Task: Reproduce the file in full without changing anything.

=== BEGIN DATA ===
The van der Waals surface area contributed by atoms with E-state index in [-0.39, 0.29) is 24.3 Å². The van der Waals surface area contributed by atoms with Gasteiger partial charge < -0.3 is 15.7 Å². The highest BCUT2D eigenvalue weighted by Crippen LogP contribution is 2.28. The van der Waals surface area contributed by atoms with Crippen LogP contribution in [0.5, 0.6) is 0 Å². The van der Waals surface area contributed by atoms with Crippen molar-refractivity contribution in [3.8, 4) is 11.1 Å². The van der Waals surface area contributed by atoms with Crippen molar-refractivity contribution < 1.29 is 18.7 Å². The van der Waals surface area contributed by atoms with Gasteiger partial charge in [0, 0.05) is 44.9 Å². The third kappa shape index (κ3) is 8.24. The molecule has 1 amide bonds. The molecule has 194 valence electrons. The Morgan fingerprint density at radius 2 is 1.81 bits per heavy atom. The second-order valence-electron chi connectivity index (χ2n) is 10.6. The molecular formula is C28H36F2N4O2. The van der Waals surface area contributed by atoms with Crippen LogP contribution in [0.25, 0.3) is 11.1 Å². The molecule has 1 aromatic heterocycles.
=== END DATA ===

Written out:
The van der Waals surface area contributed by atoms with E-state index in [-0.39, 0.29) is 24.3 Å². The van der Waals surface area contributed by atoms with Gasteiger partial charge < -0.3 is 15.7 Å². The highest BCUT2D eigenvalue weighted by Crippen LogP contribution is 2.28. The van der Waals surface area contributed by atoms with Crippen LogP contribution in [0.5, 0.6) is 0 Å². The van der Waals surface area contributed by atoms with Crippen molar-refractivity contribution in [3.8, 4) is 11.1 Å². The van der Waals surface area contributed by atoms with Crippen molar-refractivity contribution < 1.29 is 18.7 Å². The van der Waals surface area contributed by atoms with Gasteiger partial charge in [0, 0.05) is 44.9 Å². The third kappa shape index (κ3) is 8.24. The molecule has 1 amide bonds. The molecule has 194 valence electrons. The Morgan fingerprint density at radius 2 is 1.81 bits per heavy atom. The second-order valence-electron chi connectivity index (χ2n) is 10.6. The molecular formula is C28H36F2N4O2. The van der Waals surface area contributed by atoms with Crippen LogP contribution in [0.25, 0.3) is 11.1 Å². The molecule has 1 aromatic heterocycles.